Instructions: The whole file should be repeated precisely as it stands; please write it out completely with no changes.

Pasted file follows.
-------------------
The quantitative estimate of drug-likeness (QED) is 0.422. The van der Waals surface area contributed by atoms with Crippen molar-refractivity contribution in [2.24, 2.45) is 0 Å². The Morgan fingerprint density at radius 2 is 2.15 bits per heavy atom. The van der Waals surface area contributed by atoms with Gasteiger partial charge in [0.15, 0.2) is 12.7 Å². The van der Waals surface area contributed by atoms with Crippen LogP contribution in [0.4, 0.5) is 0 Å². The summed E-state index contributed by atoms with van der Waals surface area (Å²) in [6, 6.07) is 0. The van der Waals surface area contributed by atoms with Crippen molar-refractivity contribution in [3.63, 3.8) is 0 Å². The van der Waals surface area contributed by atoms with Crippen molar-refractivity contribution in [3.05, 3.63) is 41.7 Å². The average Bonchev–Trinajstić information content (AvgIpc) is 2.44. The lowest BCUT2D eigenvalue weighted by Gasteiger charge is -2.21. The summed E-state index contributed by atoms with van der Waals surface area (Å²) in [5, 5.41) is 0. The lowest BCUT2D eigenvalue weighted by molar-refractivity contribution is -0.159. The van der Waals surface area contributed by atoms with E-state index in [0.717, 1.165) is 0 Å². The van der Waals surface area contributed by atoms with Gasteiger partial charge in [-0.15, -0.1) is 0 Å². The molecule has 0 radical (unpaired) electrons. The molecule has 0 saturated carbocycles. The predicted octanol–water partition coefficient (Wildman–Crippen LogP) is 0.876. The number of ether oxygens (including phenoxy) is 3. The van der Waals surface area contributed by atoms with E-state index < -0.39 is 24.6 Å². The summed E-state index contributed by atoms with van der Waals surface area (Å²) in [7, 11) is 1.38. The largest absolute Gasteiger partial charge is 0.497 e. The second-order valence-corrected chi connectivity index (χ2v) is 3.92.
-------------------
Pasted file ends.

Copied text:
The quantitative estimate of drug-likeness (QED) is 0.422. The van der Waals surface area contributed by atoms with Crippen molar-refractivity contribution in [2.24, 2.45) is 0 Å². The Morgan fingerprint density at radius 2 is 2.15 bits per heavy atom. The van der Waals surface area contributed by atoms with Gasteiger partial charge in [0.15, 0.2) is 12.7 Å². The van der Waals surface area contributed by atoms with Crippen LogP contribution in [0.4, 0.5) is 0 Å². The summed E-state index contributed by atoms with van der Waals surface area (Å²) in [6, 6.07) is 0. The van der Waals surface area contributed by atoms with Crippen molar-refractivity contribution in [3.63, 3.8) is 0 Å². The van der Waals surface area contributed by atoms with Crippen molar-refractivity contribution in [3.05, 3.63) is 41.7 Å². The average Bonchev–Trinajstić information content (AvgIpc) is 2.44. The lowest BCUT2D eigenvalue weighted by Gasteiger charge is -2.21. The summed E-state index contributed by atoms with van der Waals surface area (Å²) in [5, 5.41) is 0. The lowest BCUT2D eigenvalue weighted by molar-refractivity contribution is -0.159. The van der Waals surface area contributed by atoms with E-state index in [0.717, 1.165) is 0 Å². The van der Waals surface area contributed by atoms with Gasteiger partial charge in [-0.15, -0.1) is 0 Å². The molecule has 0 radical (unpaired) electrons. The molecule has 0 saturated carbocycles. The predicted octanol–water partition coefficient (Wildman–Crippen LogP) is 0.876. The number of ether oxygens (including phenoxy) is 3. The van der Waals surface area contributed by atoms with E-state index < -0.39 is 24.6 Å². The summed E-state index contributed by atoms with van der Waals surface area (Å²) in [7, 11) is 1.38. The largest absolute Gasteiger partial charge is 0.497 e. The second-order valence-corrected chi connectivity index (χ2v) is 3.92.